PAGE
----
The purple bear notices Mack Day, and Mack notices the bear and raises his coffee cup. Then he notices the strain on the stitching of the purple bear’s mouth–how the seams look ready to rip.

Then comes a blink and a flitter-flutter of flickering lights in the diner–Where are Renee and Clint and the regulars? Wouldn’t they appreciate the doll’s newfound freedom?–and a storm blows up.

Mack tries to sip some coffee.

The lights flicker again. The Fun Grabber shudders, and the purple bear rocks inside. The other toys–the dumb ones–don’t care in their apathy after so long unnoticed. The claw zips back and forth on its track guide as the bear regains tenuous footing. Mack spills coffee on his chin and shirtfront.

The sky outside darkens considerably, and he hears tink-tink-ta-tink-ta-tink sounds.

Now the doll stops, her mouth a perfect O of shock, already wide eyes impossibly wider.

“Look out!” she mouths, still mute though free of the machine.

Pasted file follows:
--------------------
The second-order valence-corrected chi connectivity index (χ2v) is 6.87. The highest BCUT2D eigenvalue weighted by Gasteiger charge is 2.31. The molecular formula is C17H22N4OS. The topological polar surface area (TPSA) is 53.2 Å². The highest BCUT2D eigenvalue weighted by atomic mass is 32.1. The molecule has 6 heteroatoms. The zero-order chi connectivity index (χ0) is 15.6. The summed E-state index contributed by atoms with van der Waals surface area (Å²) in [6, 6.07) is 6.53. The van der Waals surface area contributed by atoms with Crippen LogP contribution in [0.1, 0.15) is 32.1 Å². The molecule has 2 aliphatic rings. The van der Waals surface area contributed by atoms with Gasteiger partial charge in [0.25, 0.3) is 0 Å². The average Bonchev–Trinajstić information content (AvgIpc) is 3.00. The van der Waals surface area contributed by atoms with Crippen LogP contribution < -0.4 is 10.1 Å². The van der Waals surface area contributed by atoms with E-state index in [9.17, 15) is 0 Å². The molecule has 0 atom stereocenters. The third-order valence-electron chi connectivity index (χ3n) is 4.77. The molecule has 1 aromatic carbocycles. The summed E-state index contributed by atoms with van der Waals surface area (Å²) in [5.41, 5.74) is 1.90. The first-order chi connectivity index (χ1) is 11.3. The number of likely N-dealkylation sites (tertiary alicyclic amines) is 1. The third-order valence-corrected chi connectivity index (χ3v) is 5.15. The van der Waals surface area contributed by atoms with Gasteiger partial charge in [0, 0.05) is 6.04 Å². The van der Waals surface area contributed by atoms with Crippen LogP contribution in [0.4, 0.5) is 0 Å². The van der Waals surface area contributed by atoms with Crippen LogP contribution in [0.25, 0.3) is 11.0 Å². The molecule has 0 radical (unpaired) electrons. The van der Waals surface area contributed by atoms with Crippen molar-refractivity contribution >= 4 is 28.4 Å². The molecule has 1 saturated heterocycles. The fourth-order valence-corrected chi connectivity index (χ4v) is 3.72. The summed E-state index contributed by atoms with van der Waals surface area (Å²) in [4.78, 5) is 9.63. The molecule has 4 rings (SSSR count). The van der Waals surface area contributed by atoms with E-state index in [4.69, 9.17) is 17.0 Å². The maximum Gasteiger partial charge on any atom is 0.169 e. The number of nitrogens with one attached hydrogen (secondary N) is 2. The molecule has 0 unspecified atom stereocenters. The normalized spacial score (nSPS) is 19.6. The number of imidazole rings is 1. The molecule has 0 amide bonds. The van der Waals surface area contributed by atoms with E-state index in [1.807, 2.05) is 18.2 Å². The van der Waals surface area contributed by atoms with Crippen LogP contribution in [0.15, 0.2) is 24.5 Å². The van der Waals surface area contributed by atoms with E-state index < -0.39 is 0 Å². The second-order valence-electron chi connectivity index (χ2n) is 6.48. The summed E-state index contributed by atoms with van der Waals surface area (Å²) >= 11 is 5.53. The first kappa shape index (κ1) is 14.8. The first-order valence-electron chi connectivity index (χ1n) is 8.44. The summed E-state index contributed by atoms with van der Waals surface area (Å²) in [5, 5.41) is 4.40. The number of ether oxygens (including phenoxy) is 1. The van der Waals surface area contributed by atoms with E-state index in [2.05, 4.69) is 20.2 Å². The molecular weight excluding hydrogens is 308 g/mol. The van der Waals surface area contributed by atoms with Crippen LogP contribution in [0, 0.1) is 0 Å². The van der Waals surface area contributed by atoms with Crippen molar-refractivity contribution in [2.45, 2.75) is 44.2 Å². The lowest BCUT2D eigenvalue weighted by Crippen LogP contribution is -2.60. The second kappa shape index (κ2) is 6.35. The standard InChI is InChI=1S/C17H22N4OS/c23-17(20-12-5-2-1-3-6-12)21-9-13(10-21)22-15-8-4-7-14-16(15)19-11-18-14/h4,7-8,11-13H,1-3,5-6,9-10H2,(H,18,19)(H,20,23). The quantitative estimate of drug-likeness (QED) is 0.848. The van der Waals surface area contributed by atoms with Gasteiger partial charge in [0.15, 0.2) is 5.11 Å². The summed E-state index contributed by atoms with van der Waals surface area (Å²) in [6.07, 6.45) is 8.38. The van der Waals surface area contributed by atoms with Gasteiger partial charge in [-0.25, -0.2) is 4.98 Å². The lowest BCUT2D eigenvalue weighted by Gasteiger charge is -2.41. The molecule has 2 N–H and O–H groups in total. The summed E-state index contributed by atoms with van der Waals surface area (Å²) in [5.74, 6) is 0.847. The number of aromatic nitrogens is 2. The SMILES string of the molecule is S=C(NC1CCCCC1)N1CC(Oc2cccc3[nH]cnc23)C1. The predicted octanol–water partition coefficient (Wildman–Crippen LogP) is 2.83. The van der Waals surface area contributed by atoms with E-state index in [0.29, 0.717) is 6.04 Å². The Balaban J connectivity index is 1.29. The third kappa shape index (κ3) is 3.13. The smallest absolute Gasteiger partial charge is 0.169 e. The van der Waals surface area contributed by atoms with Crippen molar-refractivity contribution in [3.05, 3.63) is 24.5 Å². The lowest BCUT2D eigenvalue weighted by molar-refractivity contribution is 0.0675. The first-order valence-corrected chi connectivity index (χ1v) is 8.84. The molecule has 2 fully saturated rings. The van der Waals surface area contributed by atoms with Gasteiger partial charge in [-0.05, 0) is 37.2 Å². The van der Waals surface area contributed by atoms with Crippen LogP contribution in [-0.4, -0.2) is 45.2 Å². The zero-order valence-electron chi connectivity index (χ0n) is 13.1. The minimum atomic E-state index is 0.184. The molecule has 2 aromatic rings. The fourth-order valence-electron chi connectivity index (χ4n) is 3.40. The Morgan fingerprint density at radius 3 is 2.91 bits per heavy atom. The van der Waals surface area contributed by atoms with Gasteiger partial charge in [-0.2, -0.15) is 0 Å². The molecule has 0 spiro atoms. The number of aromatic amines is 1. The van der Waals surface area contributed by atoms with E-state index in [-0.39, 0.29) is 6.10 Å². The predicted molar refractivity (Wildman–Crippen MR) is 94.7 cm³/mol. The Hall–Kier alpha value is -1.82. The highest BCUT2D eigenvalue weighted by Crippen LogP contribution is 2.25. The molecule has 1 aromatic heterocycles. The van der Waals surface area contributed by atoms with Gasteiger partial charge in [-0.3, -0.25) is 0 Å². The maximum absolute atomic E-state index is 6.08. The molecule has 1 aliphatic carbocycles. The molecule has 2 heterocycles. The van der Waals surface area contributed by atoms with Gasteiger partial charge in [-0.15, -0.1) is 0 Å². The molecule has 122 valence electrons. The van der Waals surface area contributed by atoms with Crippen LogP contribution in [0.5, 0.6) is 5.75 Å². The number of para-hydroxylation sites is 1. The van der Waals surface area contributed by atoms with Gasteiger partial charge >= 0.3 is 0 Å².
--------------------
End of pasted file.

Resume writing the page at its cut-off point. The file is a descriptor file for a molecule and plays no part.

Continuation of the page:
The doors whip open from the gusts of wind off the storm. The air begins to crystallize, frost forming. The doll freezes in mid-stride and topples over as a ribbon of shadow streams inside and wraps her up.

“No!” thinks Mack. He rises from his corner booth and falls. His left foot, whose prosthetic is somehow melted to his other pantleg, won’t work, and he squirms forward.

Pairs of hands reach down, plucking up the doll and swirling and skirling in the diner in a maddening gyre. They exit. The doors slam shut so hard the glass shatters.

Mack reaches for the doll as she suffocates in the puffy dark of the ribbon of shadow. “Please!” she mouths as two more faces frame her own.

Mack squeezes his eyes shut and screams at the faces in the shadow. But only silence comes.

The bear he understands now.

Along with the coffee on his chin and shirt.

His own mouth is stitched shut.


Mack stayed late at work for appointments with his World Lit. students to conference on their research papers. He entered some marks in his book, went over some notes, then gave himself an hour to grade some unit tests: Baroque and Rococo for Humanities and The Wounded and the Maimed in Arthurian Legend for World Lit. before leaving.